Yesterday I wrote about how an EDITION hotel is coming to Tampa, and how it will be the city’s first five star hotel. A reader raised an interesting question in the comments section — what makes this a five star hotel, and not the existing hotels in the city, be it the JW Marriott or Grand Hyatt? That got me thinking…
Hotel star ratings are mostly baloney
Admittedly there’s no right or wrong answer as to what constitutes a five star hotel, because we don’t all have the same agreed upon metrics for what makes a hotel great. Sure, you have organizations like Forbes and AAA that might give hotels five stars, but at times they use some odd metrics to decide on these ratings.
Similarly, you have other star ratings out there not based on the absolute quality of a hotel, but rather based on how the hotel compares to expectations. That’s what you’ll find on TripAdvisor, and for that matter in my reviews that’s how I go about giving star ratings to hotels. When someone on TripAdvisor gives a Ritz-Carlton two stars, it’s not because they’re suggesting it’s equivalent to a Motel 6, but rather because it didn’t meet their expectations.
If you ask me, hotel star ratings suffer from the same issue as so many other areas of society that we have to rate. For example, if you take an Uber ride, it’s expected that you’ll give the driver five stars. If a driver consistently gets three stars, they’d be fired. Yet to me, three stars would be average, and giving everyone five stars simply for getting you to your destination in one piece defeats the point of having a rating system, and makes it tough to recognize those who go above and beyond.
Hotels have the same problem. In theory hotels can be one to five stars, yet it seems like almost every hotel wants to consider itself four or five stars, which makes it very hard to differentiate between brands. The major hotel groups love to refer to most of their brands as being “luxury,” “upper upscale,” or “upscale,” even for limited service properties.
Yes, admittedly a Hyatt Place is more luxurious than a Knights Inn, but is it actually “upscale?”
Given that so many hotels love to refer to themselves as five stars, we’ve seen some hotels take it to the extreme. For example, the Burj Al Arab in Dubai refers to itself as the world’s only seven star hotel. It seems that this star rating was self-awarded, so…
The reader points out the following:
If EDITION is the first 5 star.
JW Tampa a 4 star?
The Epicurean 3 star?
Is it Marriott or Westin 2 or 3 star?
Sheraton is obviously below that so 1 star?
Courtyard 0 star?
That’s a totally valid point, and I think that’s kind of the issue here. Broadly speaking, here’s my take:
- Brands like JW Marriott and Grand Hyatt are “upper upscale,” and are four stars (I’d say 4.5 stars, but that’s not really a thing)
- Brands like Marriott, Westin, Hyatt Regency, etc., are “upscale,” and are four stars
- Brands like Hyatt Place and Courtyard are more mid-range properties, and are three stars
Of course the quality of individual properties can vary significantly, but that’s how I view the brands in general.
How do I define a five star hotel?
I typically use the term “five star hotel” and “luxury hotel” interchangeably, because to me they mean the same thing. I’ve written before about my favorite luxury hotel brands. In addition to brands like Four Seasons, Mandarin Oriental, Rosewood, etc., I’d say each of the major global hotel groups has some luxury brands:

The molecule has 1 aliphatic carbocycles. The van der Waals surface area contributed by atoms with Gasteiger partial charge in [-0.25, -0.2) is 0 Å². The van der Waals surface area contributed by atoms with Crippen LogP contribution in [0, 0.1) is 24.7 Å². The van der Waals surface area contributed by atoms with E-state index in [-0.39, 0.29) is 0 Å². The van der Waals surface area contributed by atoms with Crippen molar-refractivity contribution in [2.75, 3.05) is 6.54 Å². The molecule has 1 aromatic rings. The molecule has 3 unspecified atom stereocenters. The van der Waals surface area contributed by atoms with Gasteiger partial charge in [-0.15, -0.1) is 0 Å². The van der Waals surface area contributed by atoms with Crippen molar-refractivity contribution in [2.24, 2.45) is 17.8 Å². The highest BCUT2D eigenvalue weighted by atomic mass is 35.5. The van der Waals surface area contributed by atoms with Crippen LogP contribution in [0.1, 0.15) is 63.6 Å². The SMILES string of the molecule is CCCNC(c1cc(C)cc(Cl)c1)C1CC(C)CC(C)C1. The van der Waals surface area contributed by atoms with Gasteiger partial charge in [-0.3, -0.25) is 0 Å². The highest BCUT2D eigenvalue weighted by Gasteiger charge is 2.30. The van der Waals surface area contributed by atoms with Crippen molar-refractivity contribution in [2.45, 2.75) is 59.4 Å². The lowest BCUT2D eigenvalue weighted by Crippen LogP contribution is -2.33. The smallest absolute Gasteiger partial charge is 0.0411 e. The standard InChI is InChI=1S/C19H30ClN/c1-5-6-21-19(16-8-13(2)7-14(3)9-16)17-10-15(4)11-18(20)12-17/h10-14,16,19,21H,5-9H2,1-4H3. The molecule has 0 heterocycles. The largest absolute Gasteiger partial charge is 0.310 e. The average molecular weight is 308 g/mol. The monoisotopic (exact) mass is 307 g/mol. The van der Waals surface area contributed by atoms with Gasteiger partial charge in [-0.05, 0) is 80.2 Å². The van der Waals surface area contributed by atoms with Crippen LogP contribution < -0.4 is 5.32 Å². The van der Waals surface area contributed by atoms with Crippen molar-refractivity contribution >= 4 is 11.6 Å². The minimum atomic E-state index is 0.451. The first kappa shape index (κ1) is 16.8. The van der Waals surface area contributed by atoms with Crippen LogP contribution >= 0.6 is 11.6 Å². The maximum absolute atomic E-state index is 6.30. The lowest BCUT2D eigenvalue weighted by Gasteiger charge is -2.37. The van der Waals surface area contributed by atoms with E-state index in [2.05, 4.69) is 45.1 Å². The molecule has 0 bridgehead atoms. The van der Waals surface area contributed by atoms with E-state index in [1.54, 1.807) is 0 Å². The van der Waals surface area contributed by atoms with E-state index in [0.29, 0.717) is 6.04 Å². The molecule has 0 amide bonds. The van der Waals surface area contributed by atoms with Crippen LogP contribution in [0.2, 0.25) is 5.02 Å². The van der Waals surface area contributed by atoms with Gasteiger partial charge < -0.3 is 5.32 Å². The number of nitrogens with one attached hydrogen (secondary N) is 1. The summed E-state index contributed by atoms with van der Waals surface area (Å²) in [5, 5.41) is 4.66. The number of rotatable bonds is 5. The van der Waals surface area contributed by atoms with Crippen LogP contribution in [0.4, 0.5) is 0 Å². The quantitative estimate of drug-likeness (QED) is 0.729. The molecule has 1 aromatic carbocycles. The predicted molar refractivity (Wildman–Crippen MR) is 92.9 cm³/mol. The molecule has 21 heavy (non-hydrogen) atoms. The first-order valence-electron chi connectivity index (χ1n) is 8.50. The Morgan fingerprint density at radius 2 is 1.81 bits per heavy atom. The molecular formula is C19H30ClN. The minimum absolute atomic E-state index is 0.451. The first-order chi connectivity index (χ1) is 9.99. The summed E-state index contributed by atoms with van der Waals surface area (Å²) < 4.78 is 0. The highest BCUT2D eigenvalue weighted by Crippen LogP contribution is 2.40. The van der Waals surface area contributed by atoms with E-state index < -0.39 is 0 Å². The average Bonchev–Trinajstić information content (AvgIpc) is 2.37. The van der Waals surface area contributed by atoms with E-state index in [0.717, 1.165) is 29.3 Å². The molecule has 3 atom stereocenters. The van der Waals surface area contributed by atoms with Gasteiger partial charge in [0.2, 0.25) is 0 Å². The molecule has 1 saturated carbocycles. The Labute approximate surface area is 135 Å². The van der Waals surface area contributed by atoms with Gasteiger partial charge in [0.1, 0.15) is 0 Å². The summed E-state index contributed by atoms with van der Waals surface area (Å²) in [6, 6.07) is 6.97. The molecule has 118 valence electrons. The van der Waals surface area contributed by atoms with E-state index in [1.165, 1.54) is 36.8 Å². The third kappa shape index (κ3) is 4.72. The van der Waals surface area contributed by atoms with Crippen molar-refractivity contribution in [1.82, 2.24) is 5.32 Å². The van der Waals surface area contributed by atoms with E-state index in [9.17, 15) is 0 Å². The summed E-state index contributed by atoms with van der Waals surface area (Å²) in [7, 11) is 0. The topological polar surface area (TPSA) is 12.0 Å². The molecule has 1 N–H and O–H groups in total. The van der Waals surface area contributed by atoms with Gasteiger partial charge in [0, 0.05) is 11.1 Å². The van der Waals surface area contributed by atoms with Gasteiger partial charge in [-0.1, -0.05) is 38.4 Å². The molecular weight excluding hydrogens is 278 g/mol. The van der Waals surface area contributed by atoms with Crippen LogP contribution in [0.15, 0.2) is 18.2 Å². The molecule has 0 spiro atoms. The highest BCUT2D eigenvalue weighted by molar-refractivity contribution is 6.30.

- Hilton has Conrad, LXR, and Waldorf Astoria
- Hyatt has Alila and Park Hyatt
- IHG has Regent and Six Senses
- Marriott has EDITION, Ritz-Carlton, and St. Regis
Of course let me acknowledge that there’s huge variance in terms of the quality of hotels within each brand. For example, the Hyatt Regency Tashkent, Uzbekistan, markets itself as a five star hotel. It’s the city’s best hotel, and by Tashkent standards, it’s definitely five stars.
Conversely, there are some hotels belonging to luxury brands that really don’t feel luxurious. Nevertheless I think there are certain amenities, services, and features you expect at a luxury brand, that you don’t get at other hotels.
One minor example that comes to mind is daily turndown service. A vast majority of luxury hotel brands offer daily turndown service to all guests, while it’s extremely rare to see that at a four star property. It’s a minor thing I can point to that easily captures the difference.
Let me also be clear that luxury hotels aren’t necessarily better than non-luxury hotels. I’d often rather stay at a 50-room boutique four star hotel than a 400+ room five star hotel. My point isn’t to suggest that luxury hotels are good and all other hotels are bad, but rather to just generally share a framework for how I go about labeling a hotel as being five stars (even if it’s a hotel that doesn’t personally appeal to me).
There’s no right or wrong answer as to what constitutes a luxury or five star hotel. Personally I think the major hotel groups take too many liberties with how they market their hotel brands. Suggesting that most brands have four or five stars, and are “luxury” or “upper upscale,” makes it tough to differentiate between them.
Personally I think each major hotel group has two or three luxury brands, with the rest falling somewhere below that. I tend to define luxury hotels as being five stars, and then the other “upper upscale” brands as being four stars. Sadly there’s not much differentiation there, since that ends up including everything from JW Marriott to Sheraton.
I’m curious to hear from OMAAT readers — what do you consider to be a five star hotel, four star hotel, etc.?